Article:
Colour: The colour of ghee can range from white/off-white to pale yellow depending on the variety, origin and processing. In the case of khoya and paneer, avoid, pale yellow coloured product or one having a greenish tinge. As for butter, cut a small slice from the block. If the inside of the butter is the same colour as the outside it is fresh. However, if the inside is a lighter colour than the outside it means the butter has oxidized and is no longer fresh.

Odour, texture and taste: Fresh ghee has a pleasant odour and is semi-liquid at room temperature. Fresh khoya is usually soft and firm while stale khoya is hard and brittle in texture. Fresh paneer is usually soft and spongy in feel while a stale product is hard and rubbery in texture. In the case of butter, the taste indicates the quality. If the butter tastes sour, it should not be consumed.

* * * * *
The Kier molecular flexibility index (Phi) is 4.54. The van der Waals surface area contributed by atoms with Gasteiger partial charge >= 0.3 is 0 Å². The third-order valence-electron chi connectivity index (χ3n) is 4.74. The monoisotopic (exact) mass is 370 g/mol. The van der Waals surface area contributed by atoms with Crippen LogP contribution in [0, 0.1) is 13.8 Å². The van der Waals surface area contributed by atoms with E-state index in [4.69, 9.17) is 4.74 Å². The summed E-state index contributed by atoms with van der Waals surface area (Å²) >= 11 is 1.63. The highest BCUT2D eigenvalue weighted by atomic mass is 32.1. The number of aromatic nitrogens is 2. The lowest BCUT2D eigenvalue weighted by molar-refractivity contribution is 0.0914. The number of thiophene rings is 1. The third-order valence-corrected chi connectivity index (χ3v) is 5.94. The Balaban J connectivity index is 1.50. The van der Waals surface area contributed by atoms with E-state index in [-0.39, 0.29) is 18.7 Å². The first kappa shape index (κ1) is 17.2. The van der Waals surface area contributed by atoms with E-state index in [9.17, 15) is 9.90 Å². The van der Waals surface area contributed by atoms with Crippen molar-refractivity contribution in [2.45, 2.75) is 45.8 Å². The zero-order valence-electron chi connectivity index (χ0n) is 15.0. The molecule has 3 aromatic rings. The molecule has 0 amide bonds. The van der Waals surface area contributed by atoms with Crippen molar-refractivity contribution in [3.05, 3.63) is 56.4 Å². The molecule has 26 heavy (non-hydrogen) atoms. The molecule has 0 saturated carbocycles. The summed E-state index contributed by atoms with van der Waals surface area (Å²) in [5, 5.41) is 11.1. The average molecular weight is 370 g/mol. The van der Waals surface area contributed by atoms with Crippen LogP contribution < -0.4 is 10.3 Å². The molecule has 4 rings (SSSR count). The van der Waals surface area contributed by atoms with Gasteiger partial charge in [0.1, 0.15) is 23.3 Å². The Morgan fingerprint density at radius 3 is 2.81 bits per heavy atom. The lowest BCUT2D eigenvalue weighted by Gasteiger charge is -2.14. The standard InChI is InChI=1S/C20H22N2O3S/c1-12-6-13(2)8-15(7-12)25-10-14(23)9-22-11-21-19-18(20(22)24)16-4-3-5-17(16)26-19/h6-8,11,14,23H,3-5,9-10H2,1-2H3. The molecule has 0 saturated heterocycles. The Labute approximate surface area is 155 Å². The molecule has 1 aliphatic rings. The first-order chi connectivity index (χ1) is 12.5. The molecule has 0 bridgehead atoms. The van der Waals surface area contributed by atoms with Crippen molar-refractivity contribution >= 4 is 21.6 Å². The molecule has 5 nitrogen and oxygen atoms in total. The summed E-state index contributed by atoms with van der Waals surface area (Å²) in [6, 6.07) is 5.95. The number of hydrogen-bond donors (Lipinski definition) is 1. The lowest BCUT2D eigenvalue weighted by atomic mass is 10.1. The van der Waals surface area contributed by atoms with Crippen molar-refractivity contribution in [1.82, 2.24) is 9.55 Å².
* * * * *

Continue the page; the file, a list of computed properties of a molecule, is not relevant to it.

How to store dairy products 

Ghee can be stored at room temperature in a cool and dry place. While khoya should be stored in refrigerator, paneer needs be stored in the deep freezer. Butter should be refrigerated in its original wrapper. This prevents spoilage due to exposure to light and air and also protects it from picking up the flavour of other foods. Both salted and unsalted butter preserved this way last for three weeks. 

Areas of action


The regulatory bodies and the enforcement agencies need to take up the matter of adulteration urgently in order to avoid health scares and also economic loss of consumers. CERC will be sending a representation to the authorities urging them to: